Manufacturing News from the Engineered Designer Perspective

Richard Browning invents super human 450 km per hour “Iron Man” flight suit (video)

The idea of having superhuman capabilities, especially the ability to fly, has captivated us since at least the time of Ancient Greece, when, in myth, Daedalus fabricated wings so he, and son Icarus, could escape an island. Even the great Leonardo DaVinci created his own flying machines. In modern times, when our current mythology includes Iron Man and other superheroes, the “flying suit” has become the aspiration of many inventors around the world — a human flight suit, not a chunky jet pack. But the limitations of existing technologies, safety and cost restrictions often resulted in unfinished or failed projects.

 

Richard Browning during one of many test flights of his ‘real life’ prototype Iron Man Suit named Daedalus.

 

First personal flight suit similar to Iron Man?

Richard Browning, a British inventor, may be the first to successfully construct a personal flight suit similar to Iron Man (putting aside, rocket packs from the space industry). Unexpectedly, he named it after the Greek Daedalus, rather than Iron Man. Regardless, he is now stuck with the nickname, “Iron Man of Wiltshire.” After working for months on his project and several small test flights, Richard demonstrated his flying suit in front of the audience at the prestigious annual TED conference in Vancouver Canada on 27th of April 2017.

Richard is a 38-year-old ex-Royal Marine with a passion of flying. He was able to develop this suit in his garage over the period of 10 months. When asked about his experience flying in the suit, he said, “It’s like riding a bike in three dimensions.” He named his invention after the Greek mythological craftsman Daedalus. According to Browning, this prototype is just a beginning and the technology will have massive commercial, military, and entertainment applications.

 

Components of Richard Browning’s real life Iron Man Suit (a flight suit designed for free form flying).

 

The Specs of a Human Flying Suit

After trying out different configurations, in his final and successful demonstration, Richard used a suit which was made by using six miniature jet engines. These jet engines are similar to the ones used in the production of model aircraft. A rigid exoskeleton is used to support these engines. The engines are connected to the exoskeleton at the back and arms.  The combined thrust provided by these engines is approximately 130 Kgs. In the first few experiments, the flight time achieved by Richard was only of a few seconds. However, with constant improvements in the design, his flight time has extended to more than 12 minutes.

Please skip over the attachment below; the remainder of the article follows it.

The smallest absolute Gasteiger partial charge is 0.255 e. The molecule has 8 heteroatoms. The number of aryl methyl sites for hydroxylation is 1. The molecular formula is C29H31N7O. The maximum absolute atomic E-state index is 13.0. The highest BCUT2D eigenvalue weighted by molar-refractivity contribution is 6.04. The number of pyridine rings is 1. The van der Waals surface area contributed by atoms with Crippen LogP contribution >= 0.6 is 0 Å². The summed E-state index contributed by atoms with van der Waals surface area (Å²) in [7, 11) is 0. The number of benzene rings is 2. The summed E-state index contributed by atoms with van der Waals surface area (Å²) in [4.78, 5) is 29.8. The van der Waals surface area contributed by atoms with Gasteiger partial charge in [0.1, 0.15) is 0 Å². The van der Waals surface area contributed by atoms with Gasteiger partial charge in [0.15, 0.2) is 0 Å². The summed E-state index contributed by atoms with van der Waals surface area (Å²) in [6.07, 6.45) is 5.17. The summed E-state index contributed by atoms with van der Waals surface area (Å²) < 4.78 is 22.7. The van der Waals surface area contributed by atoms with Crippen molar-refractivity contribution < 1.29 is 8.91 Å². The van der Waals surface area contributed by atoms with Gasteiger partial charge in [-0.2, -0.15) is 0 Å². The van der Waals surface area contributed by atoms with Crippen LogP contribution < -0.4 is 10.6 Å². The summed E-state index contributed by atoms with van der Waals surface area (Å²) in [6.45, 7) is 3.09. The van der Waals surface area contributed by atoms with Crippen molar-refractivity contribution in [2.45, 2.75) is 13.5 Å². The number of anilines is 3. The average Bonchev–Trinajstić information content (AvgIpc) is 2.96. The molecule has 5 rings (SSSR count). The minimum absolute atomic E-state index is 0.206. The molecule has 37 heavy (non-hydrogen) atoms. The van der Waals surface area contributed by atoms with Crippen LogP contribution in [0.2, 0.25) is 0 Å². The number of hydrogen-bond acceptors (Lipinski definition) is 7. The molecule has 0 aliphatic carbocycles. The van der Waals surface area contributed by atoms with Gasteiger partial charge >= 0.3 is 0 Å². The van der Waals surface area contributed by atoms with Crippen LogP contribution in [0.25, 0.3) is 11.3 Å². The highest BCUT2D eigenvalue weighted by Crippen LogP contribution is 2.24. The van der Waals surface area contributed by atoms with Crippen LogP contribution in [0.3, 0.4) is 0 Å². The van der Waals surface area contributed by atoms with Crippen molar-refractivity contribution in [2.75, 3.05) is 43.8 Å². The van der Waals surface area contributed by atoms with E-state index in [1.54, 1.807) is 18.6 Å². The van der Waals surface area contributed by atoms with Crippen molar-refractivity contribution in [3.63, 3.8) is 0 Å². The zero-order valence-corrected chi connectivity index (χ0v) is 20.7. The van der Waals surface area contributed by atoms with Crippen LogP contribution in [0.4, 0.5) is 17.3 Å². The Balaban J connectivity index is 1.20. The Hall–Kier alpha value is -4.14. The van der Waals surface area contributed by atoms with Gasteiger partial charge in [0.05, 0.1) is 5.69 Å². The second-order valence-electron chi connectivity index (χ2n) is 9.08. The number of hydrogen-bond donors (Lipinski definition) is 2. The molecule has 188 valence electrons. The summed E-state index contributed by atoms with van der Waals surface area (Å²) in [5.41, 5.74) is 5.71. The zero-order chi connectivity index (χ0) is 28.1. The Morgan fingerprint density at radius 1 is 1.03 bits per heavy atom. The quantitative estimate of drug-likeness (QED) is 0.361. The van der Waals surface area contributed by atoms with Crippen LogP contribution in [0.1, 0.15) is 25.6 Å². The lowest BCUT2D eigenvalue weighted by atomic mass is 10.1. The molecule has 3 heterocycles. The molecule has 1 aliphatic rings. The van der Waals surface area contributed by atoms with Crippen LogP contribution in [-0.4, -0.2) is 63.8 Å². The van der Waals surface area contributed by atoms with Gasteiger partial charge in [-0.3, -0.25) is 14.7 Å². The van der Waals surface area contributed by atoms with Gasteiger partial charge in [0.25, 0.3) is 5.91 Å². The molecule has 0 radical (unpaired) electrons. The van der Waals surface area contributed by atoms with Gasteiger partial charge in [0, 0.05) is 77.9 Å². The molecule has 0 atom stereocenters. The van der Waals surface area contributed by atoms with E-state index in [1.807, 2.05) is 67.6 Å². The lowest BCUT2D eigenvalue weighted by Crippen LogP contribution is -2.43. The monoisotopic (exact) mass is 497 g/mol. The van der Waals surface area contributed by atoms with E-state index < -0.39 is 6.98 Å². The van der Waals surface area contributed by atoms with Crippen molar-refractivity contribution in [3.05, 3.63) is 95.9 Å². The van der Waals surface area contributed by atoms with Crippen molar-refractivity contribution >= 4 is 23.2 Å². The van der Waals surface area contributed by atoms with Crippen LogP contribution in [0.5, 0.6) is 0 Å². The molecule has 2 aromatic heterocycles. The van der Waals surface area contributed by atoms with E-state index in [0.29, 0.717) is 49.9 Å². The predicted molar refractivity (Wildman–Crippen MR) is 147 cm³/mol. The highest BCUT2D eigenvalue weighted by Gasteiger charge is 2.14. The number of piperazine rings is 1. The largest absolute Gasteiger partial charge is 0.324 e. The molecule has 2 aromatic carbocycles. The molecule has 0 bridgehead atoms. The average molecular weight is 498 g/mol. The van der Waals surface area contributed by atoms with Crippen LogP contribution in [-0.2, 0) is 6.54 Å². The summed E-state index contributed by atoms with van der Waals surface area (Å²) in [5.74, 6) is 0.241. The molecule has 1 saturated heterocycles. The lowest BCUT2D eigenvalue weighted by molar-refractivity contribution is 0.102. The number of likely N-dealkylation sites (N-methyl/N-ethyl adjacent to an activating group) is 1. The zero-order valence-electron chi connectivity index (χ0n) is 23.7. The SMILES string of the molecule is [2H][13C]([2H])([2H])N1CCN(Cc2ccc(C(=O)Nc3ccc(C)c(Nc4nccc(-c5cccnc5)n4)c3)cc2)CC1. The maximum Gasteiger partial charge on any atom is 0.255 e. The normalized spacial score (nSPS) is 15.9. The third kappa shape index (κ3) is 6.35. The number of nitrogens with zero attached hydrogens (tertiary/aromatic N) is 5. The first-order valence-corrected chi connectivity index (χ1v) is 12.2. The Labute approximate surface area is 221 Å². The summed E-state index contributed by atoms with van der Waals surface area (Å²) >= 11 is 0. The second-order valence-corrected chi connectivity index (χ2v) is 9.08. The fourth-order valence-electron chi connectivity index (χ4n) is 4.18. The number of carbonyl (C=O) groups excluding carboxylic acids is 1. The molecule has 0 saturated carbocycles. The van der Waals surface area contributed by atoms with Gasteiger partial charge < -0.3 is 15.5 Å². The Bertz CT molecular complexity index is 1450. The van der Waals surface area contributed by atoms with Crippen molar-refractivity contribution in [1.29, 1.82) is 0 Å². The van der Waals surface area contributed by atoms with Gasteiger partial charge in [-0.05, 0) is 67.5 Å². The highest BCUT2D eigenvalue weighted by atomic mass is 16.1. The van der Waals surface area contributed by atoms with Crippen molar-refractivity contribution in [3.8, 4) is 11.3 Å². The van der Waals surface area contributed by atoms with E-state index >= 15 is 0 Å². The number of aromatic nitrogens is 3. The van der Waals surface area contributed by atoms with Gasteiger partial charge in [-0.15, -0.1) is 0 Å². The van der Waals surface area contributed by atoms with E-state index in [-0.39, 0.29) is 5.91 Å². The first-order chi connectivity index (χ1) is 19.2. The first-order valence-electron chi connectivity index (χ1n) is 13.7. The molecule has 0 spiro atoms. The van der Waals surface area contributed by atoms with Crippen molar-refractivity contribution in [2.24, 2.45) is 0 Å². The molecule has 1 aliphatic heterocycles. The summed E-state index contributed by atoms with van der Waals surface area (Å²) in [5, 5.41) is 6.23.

Took a Page from Tony Stark

The way in which Richard controls his movements while flying is almost similar to how Tony Stark flies his Iron Man suit in the movies. The first step is to start the thrusters — after that Browning uses small and precise body movements to guide the suit. Pointing the thrusters downward create thrust vectors that push him away from the ground. The forward movement is achieved by backward movement of hands. To come down he pushes his arms outwards.

 

Safety equipment a must.

 

Richard is in the process of constantly improving his suit adding new innovative features and better control techniques. One of the latest features added to the suit was designed and supplied by Sony. This is a display helmet which displays the fuel levels, helping Richard with constant monitoring of fuel during his flight. The suit has cost Browning almost £40,000 to manufacture. The estimated top speed of this Iron Man suit is an amazing 450 km/h.

Not for the weak-bodied: workout required

This suit, however, is not for weak-bodied people. The thrusters exert extreme pressure on the arms and even Richard who an ex Royal marine, ultra-marathon runner and a triathlete need to keep a tough workout routine. Running 40 km every Saturday, 150 km daily cycling and 3 intense calisthenics session are the part of his weekly workout routine.

 

Richard Browning (front left and right hanging) during a major workout program — which is also, currently, a mandatory component of successful free-form flight. Unlike rigid jet packs, the steering on Browning’s “Iron Man” inspired suit uses arm strength. Until a more rigid support exoskeleton frame is devised, upper body strength is a must.

 

The journey towards this invention was inspired by his father who was also an inventor but died when Richard was only a teenager. Working under the name of Project Gravity, Richard is well aware of the commercial aspects of his invention. He also told media that the British military has already shown interest in his invention.

 

Inventor Richard Browning.

 

According to Browning “I don’t think anyone is going to be going down to Wal-Mart with it or taking anybody to school for quite a while, but the team at Gravity is moving it along.” It is expected the company will launch its first investment series sometime during this year which will help in improving and better manufacturing of Richard’s Iron Man suit.

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